New York comedian and cabaret star Bridget Everett has been praised for her “dark, savage humor” and “outsize attitude,” but critical to her devil-may-care persona is a sassy, almost Grecian wardrobe that often leaves little to the imagination.
It makes perfect sense, then, that the man behind Everett’s slinky looks is very much a visual artist and a performer in his own right. Larry Krone, a 45-year-old native Midwesterner who’s been dubbed an “alt-couturier,” has been styling singers and dancers for some time, including Adrienne Truscott, Kathleen Hanna and Neal Medlyn (also known as Champagne Jerry). Everett, however, has been a critical muse when it came to establishing the House of Larréon, Krone’s line of custom gowns and stage costumes, in 2010.
Even though he began creating Western-inspired costumes for his own performances through Larry Krone BRAND in 1997, Krone shrugs off the traditional “fashion designer” label when it comes to his own work. Noting that a House of Larréon ensemble involves “poor taste, at least to some degree,” Krone said, “Labels creep me out and trends seem so silly. So much of the time I see clothes by designers that look so silly that I figure they must be in on the joke, but then I realize it’s completely [not] ironic.”
On April 14, Joe’s Pub at New York’s Public Theater hosted a benefit concert that will subsidize the production of Look Book, Krone’s forthcoming art book which features photography by Todd Oldham. The event included a fashion show as well as live performances by Everett, Champagne Jerry and others.
The Huffington Post chatted with Krone over email about his design work, the Manhattan nightlife scene and his hopes for the new book.
Why did the timing feel right for a book now?
Larry Krone, Neal Medlyn, Becca Blackwell and Jim Andralis in various “Underwear of Many Colors.”
I feel like there is a moment happening right now. A lot of it has to do with Bridget Everett and Joe’s Pub. I was making costumes for a long time, but joining forces with Bridget and starting House of Larréon is what has brought me all this attention and encouraged so much cross-pollination among my different performing friends and me. The clothes and the photos in the book tell a story about this exciting creative time and place that is my world right now.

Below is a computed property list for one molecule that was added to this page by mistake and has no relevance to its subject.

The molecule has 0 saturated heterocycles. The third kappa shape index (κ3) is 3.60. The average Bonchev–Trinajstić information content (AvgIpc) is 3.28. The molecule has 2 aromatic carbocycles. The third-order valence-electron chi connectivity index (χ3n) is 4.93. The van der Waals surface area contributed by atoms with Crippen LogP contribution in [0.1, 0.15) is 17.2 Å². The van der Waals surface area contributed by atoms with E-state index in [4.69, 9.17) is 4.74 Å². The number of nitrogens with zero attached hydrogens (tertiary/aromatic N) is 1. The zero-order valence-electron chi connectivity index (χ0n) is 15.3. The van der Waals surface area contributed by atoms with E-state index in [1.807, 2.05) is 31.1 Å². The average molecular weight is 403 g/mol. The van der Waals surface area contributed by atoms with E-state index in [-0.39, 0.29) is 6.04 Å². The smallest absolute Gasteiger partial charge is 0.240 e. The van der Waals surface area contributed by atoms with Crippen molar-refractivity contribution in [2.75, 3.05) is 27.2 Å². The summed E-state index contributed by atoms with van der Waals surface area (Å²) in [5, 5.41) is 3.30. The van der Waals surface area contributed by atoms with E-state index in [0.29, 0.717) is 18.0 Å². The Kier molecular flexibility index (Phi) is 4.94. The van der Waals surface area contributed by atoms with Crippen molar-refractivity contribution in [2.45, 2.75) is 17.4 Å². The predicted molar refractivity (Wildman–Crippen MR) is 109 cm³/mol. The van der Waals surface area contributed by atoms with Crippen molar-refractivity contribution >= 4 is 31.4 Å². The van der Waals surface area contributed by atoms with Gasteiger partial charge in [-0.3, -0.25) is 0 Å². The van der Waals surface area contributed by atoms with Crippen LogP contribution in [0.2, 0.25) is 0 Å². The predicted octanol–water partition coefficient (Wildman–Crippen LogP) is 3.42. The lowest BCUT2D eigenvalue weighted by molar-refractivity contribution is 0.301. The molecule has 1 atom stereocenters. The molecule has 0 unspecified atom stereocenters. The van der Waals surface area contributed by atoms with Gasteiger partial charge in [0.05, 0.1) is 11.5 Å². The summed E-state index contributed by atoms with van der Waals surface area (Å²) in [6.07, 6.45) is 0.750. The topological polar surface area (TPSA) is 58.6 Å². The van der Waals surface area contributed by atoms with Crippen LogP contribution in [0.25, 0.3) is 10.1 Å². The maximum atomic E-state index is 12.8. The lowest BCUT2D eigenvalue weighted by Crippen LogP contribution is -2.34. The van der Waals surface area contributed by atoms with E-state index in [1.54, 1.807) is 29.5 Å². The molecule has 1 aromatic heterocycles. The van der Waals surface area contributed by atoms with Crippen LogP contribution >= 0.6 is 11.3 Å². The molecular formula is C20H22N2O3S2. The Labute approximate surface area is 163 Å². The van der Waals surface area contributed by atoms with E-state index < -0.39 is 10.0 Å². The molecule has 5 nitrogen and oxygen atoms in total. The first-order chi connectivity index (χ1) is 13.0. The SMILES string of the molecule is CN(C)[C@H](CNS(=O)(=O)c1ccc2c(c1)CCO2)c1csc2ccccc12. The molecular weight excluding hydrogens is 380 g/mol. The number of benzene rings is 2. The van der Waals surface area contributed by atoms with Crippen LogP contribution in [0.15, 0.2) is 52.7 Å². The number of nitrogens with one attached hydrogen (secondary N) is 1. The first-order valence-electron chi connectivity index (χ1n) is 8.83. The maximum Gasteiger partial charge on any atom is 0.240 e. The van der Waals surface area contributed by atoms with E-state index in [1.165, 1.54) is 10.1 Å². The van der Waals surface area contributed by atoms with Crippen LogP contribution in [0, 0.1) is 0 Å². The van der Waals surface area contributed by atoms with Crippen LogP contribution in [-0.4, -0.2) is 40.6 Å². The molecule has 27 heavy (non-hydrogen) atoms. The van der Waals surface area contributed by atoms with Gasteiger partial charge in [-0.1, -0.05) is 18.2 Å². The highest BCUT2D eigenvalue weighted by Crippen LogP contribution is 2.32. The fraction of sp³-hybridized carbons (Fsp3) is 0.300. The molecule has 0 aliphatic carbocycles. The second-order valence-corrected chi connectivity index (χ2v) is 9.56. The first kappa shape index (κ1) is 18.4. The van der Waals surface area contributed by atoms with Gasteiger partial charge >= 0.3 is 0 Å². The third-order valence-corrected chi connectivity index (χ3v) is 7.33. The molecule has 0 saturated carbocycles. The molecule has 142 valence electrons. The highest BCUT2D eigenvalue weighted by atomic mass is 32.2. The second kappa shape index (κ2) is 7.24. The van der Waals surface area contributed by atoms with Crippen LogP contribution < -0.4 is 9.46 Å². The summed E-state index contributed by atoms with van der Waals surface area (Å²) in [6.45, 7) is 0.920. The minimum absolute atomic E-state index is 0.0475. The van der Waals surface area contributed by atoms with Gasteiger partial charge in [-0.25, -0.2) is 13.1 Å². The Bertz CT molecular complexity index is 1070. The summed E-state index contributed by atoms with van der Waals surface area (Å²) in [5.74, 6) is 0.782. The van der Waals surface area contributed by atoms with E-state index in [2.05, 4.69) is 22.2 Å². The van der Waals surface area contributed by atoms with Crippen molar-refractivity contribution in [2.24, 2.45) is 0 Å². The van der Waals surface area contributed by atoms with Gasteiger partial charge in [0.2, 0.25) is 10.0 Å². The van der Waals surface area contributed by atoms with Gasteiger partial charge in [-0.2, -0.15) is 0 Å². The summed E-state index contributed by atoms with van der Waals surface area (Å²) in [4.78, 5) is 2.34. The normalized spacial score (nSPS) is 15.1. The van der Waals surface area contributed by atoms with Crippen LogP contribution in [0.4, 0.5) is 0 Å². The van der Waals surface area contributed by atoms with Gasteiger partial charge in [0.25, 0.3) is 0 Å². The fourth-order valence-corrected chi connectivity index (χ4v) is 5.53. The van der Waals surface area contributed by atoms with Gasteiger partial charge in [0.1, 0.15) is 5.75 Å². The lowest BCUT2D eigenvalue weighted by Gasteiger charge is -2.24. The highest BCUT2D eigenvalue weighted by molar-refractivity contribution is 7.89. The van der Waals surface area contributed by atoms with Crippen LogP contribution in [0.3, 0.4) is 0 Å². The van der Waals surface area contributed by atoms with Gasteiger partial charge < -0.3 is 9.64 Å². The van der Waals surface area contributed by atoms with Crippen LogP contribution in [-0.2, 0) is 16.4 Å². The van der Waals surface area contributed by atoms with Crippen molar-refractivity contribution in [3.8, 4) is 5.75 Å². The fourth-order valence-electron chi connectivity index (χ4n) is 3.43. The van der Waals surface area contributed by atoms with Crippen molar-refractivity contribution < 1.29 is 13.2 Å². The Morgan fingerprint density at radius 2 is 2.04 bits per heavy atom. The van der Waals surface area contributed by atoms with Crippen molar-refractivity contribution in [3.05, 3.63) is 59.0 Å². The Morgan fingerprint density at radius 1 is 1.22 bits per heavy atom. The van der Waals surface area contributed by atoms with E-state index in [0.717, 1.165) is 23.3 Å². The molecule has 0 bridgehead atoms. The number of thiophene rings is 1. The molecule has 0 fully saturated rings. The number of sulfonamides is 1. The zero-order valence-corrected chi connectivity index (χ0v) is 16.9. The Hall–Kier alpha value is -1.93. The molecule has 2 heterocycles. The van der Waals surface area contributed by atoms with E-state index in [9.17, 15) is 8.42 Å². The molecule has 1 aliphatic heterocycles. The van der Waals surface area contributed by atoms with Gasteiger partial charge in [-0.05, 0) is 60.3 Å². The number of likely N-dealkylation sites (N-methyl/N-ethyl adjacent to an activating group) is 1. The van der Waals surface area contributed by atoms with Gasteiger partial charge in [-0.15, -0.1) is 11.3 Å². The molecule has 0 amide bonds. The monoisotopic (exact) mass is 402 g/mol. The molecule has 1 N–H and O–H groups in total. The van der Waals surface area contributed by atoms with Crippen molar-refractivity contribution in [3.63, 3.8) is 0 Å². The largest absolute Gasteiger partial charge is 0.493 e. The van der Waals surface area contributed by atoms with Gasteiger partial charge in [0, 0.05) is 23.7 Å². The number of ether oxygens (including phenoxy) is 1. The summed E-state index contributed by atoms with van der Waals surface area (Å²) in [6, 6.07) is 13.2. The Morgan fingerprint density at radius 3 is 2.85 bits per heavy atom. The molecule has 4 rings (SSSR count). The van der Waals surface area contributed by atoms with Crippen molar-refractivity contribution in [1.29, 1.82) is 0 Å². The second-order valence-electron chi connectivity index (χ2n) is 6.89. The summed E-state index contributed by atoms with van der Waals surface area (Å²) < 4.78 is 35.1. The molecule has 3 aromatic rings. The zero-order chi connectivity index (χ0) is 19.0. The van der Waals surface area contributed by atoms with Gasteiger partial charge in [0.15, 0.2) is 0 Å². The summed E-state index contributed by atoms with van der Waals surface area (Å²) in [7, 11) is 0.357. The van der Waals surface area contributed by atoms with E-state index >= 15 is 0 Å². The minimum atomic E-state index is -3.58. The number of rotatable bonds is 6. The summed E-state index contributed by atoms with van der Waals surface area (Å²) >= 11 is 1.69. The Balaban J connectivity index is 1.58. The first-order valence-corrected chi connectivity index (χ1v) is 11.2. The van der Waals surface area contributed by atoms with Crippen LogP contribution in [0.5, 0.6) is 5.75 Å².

How would you describe the signature House of Larréon look to someone who wasn’t familiar with your work?
I started it as a joke on fashion with many of the earliest pieces, teaching myself rudimentary Grecian draping using see-through, glittery spandex. I love imagining that the person wearing them is convinced that they are wearing the most sophisticated, elegant gown even though you could basically wear it to go swimming in. But the joke is often on me, because when Bridget puts on a Larréon and the lights hit her, and her beautiful voice comes out, it does create something legitimately glamorous if I do say so myself.
What do you think separates your work apart from others in the fashion industry?
It’s funny to call it an industry, for one thing. I don’t think any of us downtown costume guys approach it that way at all, though I would love for this to start to make me more money! Maybe one thing that separates what I do from others is that I sincerely have no interest in the fashion industry.
“Maybe one thing that separates what I do from others is that I sincerely have no interest in the fashion industry.”
I always joke with Bridget that we at House of Larréon love to latch onto a trend exactly at the moment when it has gasped its last breath. Even with all the silliness, though, I must say that the bottom line is that the person wearing it should look and feel gorgeous and confident. I bet this is the same with most of the other designers. One of my favorites is Machine Dazzle and what he does for Taylor Mac and the Dazzle Dancers.
Bridget Everett in “Zebra Mama,” with baby Olivia in “Zebra Baby.”
How have you seen New York’s downtown scene shift since you first introduced the Larry Krone BRAND in 1997?